An authentic taste of Japanese cuisine in Cainta: Fukurou Nihonryori

I have lived in the East for most of my life… in the Far East, it sometimes feels like, because of all these horrendous traffic jams! Sometimes, the hassle of going to places far north to Quezon City or down south to Muntinlupa, for instance, can be quite daunting.

Well, it’s a good thing then that the East is starting to become even more interesting with all the food destinations it offers. That way, Eastern foodies like me won’t have to travel far for gastronomic adventures.

One such destination is Fukurou Nihonryori, located along Marcos Highway in Barangay San Isidro, Cainta. I admit: I have often overlooked this area when I go looking for new food places. I usually gravitate towards the places nearer my home in Pasig, or skip on to Marikina or Antipolo.

Fukuruo Nihonyori, Cainta

This just makes my first dining experience here even more special. Imagine: a treasure trove of Japanese dishes available all this time, right under my nose!

Together with fellow food bloggers from #WeLoveToEatPH, I attended a foodie meetup here and quickly got myself acquainted to a new favorite place for Japanese cuisine in my neck of the woods.

In Japanese, “fukurou” translates to “owl,” while “nihonryori” translates to “from Japan.” The Japanese regard the owl symbol as a lucky charm; in the restaurant, the owl emblem can be seen in the menus and paper placemats.

Inside, the place is simple and welcoming yet elegantly designed, perfect for gatherings of small groups or intimate dinners for two. Pinewood furniture complement the beige interiors highlighted with Japanese watercolors of nature. Light installations add some warm illumination to the room for a relaxing atmosphere and to showcase the meticulously prepared and beautifully presented food. The resto also has a well-stocked bar for those who also want to indulge in some spirits along with their meal.

Fukuruo Nihonyori, Cainta

Fukuruo Nihonyori, Cainta

Fukuruo Nihonyori, Cainta

Our meal of tasty and authentic Japanese dishes consisted of:

Vegetable Fried Rice (Php110). A type of yakimeshi (Japanese fried rice) that complements the other Japanese dishes.

Fukuruo Nihonyori, Cainta

Saba Shioyaki (Php325). Grilled mackerel with a crispy skin and tender meat that’s just so flavorful.

Fukuruo Nihonyori, Cainta

Tebasaki (Php125). A yakitori (skewered meat dish) made of bone-in chicken wings (“tebasaki” translates to “wing tips”) which is seasoned after frying.

Fukuruo Nihonyori, Cainta

Fukuruo Nihonyori, Cainta

Sashimi Moriawase (Php695). A sampler of various sashimi (fresh and thinly sliced fish) which include yummy morsels of salmon, tuna, mackerel and squid.

Fukuruo Nihonyori, Cainta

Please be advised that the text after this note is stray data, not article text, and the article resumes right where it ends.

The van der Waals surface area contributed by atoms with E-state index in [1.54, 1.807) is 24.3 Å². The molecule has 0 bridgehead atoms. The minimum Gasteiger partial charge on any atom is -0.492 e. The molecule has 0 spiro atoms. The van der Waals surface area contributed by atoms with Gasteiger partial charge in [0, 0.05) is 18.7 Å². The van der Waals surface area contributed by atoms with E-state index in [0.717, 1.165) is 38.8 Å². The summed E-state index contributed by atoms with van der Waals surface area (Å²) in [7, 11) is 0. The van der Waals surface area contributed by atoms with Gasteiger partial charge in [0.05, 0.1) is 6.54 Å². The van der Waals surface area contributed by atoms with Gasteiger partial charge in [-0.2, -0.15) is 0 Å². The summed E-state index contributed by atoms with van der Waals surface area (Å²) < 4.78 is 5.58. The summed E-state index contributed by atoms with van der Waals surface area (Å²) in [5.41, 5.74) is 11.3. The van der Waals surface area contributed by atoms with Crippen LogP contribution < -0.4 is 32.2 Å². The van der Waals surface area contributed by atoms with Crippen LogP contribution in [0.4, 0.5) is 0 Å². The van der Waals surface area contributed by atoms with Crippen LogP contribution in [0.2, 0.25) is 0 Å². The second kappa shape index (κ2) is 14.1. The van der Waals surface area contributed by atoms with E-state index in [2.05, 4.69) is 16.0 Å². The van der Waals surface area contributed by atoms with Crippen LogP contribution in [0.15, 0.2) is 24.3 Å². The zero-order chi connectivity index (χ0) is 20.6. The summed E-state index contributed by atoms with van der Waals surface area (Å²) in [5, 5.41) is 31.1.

Fukuruo Nihonyori, Cainta

Tempura Moriawase (Php398). A basket of shrimp and vegetables all coated in light batter and deep-fried, accompanied by a tempura dipping sauce.

Fukuruo Nihonyori, Cainta

Fukuruo Nihonyori, Cainta

Yaki Samon Mayo (Php135). Two hefty slices of salmon draped over balls of Japanese rice and complemented with Japanese mayo and fish roe.

Fukuruo Nihonyori, Cainta

Fukuruo Nihonyori, Cainta

Fried Maki (Php265). Rolled sushi of mango, kani (crabstick) and ebi (shrimp) which is also deep-fried before slicing which gives each piece a crispy texture unlike other maki.

Fukuruo Nihonyori, Cainta

Fukuruo Nihonyori, Cainta

Sukiyaki (Php350 for half | Php650 for full). One of the resto’s nabemono (hot pot dishes), it is made of beef slices, tofu, noodles and veggies cooked in shoyu and Japanese wine giving the broth a sweet-savory taste.

Fukuruo Nihonyori, Cainta

Fukuruo Nihonyori, Cainta

Miso Ramen (Php328). Chashu pork slices, tamago (soft-boiled egg), carrots, wakame (seaweed), leeks and nori in a bowl of slightly spicy miso-based broth.

Fukuruo Nihonyori, Cainta

Fukuruo Nihonyori, Cainta

Zaru Soba (Php220). Chilled buckwheat noodles served with mentsuyu (sauce made from sake, mirin, soy sauce, kombi and dried bonito flakes) for dipping.

Fukuruo Nihonyori, Cainta

Japanese Cheesecake (Php198). Fluffy cheesecake made in the traditional Japanese way drizzled with dulce de leche.

Fukuruo Nihonyori, Cainta

Fukuruo Nihonyori, Cainta

Kinako Korumitsu Mochi Ice Cream (Php158). Vanilla-flavored mochi ice cream topped with soybean powder and syrup.

Fukuruo Nihonyori, Cainta

Fukuruo Nihonyori, Cainta

We also chased our thirst away with some house-brewed iced tea.

Fukuruo Nihonyori, Cainta

These dishes – some already familiar to me and my companions, some not – served as a sampling of the sheer breadth and variety inherent in Japanese cuisine.